Re: Word Selection (was: RE: [indic] Unicode Processing Requirements for Tamil)

From: Mark Davis (
Date: Fri Sep 02 2005 - 21:18:37 CDT

  • Next message: N. Ganesan: "Re: [indic] Unicode Processing Requirements for Tamil (was: 28th IUC paper - Tamil Unicode New)"

    Ken is completely correct. There is no 'one way' to do word breaking,
    and UAX#29 specifically points out that tailorings are needed for
    different environments and locales.

    Related to this topic, there is a proposal we've been working on in CLDR
    for being able to add to the repository tailorings of word boundaries.
    These would be accessed based on locale -- including the option of
    variants, much as CLDR has two different collation sequences for German,
    and many for Chinese. The proposal is based on UAX#29 format, but made
    machine-readable and inheritable. For more information, see

    (I just added a more concrete example of what the rules would look like
    as Reply 2.)


    Kenneth Whistler wrote:
    > Kent Spielmann wrote:
    >>When double clicking a word, I would want the whole
    >>word to be selected, not broken up at one of these "modifiers". This is not
    >>the case in most word processing programs. There is no standard behavior.
    > Correct. But your expectation that there should be runs somewhat afoul
    > of the nature of the problem.
    > There is no universal definition of "a word" in the first place,
    > that could be defined purely on the basis of a character encoding,
    > independent of considerations of particular languages and particular
    > orthographic conventions.
    > [ Experimental data excised ]
    >>Note that no two pieces of software behave the same. It seems a standard
    >>behavior should be made clear in the Unicode standard
    > Well, I disagree in part about this assessment. How word processors choose
    > to implement double-click behavior is their concern, and may involve
    > a lot of factors and opinions regarding what is "right" and what
    > is "wrong" default selection behavior. It is not the place of
    > the Unicode Standard to dictate that, particularly in the
    > absence of any way of knowing what constraints implementations
    > may be operating under or what requirements their customers may
    > have.
    > The Unicode Standard *does*, however, supply a specification of a default
    > word boundary detection algorithm (in UAX #29), which can be
    > used, but it is expected that implementations will, in most cases,
    > choose to tailor it in one way or another, or in other cases
    > simply implement their own word selection.
    > If you work through that specification and apply it to the
    > particular characters you have chosen, you'll end up with
    > the following determinations:
    > Class Aletter: 02B0, 02BC, 02C6, 02D0, 207F
    > Class MidLetter: 0027, 003A
    > Class Numeric: 0031
    > Class Other: 00B9, 02C2, 02E9
    > And the default word break determinations are as follows,
    > where "x" means don't break here, and "÷" means break here.
    > ALetter x ALetter x ALetter
    > ALetter x MidLetter x ALetter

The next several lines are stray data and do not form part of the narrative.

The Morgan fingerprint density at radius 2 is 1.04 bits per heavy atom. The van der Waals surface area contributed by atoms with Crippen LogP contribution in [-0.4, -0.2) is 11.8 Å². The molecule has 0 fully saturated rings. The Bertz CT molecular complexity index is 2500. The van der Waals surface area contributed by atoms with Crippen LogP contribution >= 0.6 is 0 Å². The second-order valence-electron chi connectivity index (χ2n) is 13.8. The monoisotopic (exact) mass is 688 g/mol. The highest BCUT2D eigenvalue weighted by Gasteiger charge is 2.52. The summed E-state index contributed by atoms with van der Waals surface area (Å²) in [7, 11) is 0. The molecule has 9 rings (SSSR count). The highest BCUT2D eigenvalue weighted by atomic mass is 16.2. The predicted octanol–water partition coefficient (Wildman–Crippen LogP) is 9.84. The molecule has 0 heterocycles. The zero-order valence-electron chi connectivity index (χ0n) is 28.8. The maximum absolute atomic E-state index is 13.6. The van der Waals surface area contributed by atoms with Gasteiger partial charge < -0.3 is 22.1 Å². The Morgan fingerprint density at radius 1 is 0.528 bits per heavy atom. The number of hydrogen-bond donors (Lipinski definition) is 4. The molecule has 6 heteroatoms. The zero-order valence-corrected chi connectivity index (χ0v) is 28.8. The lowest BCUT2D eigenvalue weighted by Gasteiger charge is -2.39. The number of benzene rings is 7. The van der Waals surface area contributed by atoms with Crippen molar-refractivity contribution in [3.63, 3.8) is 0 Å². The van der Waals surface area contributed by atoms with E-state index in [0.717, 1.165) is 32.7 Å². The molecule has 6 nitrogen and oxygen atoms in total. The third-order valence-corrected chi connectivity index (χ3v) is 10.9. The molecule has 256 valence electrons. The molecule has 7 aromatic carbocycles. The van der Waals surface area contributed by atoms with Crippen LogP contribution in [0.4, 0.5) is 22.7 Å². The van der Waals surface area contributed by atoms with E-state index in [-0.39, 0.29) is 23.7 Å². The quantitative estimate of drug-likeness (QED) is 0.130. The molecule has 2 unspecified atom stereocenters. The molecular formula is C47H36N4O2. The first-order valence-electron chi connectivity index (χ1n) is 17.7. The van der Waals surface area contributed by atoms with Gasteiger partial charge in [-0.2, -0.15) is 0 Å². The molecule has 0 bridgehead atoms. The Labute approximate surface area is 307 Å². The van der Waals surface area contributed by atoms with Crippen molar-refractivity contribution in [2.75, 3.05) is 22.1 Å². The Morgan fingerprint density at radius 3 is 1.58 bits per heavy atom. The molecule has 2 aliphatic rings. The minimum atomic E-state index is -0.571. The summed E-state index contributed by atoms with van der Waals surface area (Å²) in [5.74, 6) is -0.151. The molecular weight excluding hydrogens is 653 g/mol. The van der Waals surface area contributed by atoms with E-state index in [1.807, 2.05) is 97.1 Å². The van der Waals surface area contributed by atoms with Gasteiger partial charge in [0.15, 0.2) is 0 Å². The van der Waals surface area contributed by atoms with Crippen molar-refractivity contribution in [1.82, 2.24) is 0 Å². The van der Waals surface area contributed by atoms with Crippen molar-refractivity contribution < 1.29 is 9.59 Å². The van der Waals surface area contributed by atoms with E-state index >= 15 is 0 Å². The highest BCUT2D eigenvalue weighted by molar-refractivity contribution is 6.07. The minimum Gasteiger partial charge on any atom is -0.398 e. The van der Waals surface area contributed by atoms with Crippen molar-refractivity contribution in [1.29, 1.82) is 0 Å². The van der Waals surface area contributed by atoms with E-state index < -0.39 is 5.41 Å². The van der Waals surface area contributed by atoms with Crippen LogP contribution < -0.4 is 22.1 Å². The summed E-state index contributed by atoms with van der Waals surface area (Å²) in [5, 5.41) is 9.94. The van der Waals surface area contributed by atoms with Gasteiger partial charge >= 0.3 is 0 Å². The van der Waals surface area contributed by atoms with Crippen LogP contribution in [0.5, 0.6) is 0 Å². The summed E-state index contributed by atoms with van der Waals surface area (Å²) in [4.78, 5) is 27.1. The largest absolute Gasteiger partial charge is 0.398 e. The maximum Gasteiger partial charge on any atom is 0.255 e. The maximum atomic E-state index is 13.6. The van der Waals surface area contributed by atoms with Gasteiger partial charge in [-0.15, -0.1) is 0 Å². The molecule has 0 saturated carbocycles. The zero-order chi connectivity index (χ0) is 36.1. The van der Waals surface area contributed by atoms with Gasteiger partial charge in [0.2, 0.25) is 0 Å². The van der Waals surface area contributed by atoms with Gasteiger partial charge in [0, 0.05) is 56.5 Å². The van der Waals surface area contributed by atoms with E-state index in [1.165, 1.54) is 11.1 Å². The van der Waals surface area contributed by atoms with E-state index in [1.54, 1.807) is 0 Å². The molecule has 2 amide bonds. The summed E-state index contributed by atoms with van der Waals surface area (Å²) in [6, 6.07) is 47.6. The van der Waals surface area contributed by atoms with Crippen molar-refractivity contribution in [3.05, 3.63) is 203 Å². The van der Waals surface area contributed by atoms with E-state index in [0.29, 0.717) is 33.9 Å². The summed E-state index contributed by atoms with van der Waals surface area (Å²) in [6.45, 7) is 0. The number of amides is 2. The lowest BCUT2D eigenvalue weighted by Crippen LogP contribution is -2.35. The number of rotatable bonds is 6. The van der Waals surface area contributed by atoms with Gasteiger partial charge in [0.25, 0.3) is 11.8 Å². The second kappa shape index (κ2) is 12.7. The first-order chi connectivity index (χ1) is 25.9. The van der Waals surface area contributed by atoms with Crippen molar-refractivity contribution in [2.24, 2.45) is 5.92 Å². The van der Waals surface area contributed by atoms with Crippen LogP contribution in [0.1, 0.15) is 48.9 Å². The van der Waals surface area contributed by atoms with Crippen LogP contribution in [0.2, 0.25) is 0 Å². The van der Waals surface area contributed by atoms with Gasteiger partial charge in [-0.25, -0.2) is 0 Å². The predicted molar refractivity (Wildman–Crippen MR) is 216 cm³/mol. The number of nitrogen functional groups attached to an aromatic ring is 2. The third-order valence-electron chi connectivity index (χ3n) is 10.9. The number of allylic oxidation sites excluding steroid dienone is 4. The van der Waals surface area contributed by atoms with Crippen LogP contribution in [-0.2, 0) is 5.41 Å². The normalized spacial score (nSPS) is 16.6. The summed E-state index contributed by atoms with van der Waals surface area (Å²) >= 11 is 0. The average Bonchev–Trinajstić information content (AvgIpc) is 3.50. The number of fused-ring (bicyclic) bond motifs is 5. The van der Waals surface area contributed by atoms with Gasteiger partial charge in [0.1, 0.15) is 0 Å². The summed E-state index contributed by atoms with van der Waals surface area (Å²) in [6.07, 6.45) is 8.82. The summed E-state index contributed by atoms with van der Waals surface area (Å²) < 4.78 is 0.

> ALetter x Numeric x ALetter
    > ALetter ÷ Other ÷ ALetter
    > which means by your chart, 00B9 (superscript 1), 02C2 (left
    > arrowhead), and 02E9 (extra-low tone bar) would not be
    > judged "letterlike" enough to be counted within the "word",
    > (gets an "L" in your chart) whereas the other characters would
    > be included within the "word" (gets a "W" in your chart).
    > I actually think that is a pretty good default, as superscript
    > numerals, tone letters, and IPA non-letterlike diacritics
    > such as the left arrowhead are not common in actual, practical
    > orthographies. They occur occasionally, of course, and do
    > occur in transcriptional material, but I consider those to
    > be edge cases that I wouldn't expect generic software to have
    > to deal with. I don't expect a general purpose word processor
    > to allow me to double-click in the middle of a close
    > IPA transcription and correctly determine a "word" boundary
    > in such material, any more than I would expect it to be
    > able to parse out a mathematical expression or a particular
    > formal language construct. A special-purpose word processor
    > could, of course -- the way programming editors parse and
    > highlight C or Java constructs automatically. But that's
    > way beyond the requirements for something like Notepad.
    > Except for U+003A COLON the UAX #29 specification matches, apparently,
    > the actual behavior of OpenOffice Writer, from your chart, from which
    > I surmise that it probably bases its word selection on
    > a WordBreak iterator class from ICU, based on implementation
    > of UAX #29 word boundary detection. And COLON is a true
    > edge case -- for most purposes it is probably better to break
    > around it, but it does get used in some languages, including
    > Swedish, as parts of words.
    > WorldPad is similar, but doesn't show the later UAX #29 changes
    > for U+0027 and U+0031, so it might have been based on earlier
    > published word boundary detection suggestions from Unicode 3.0.
    > --Ken

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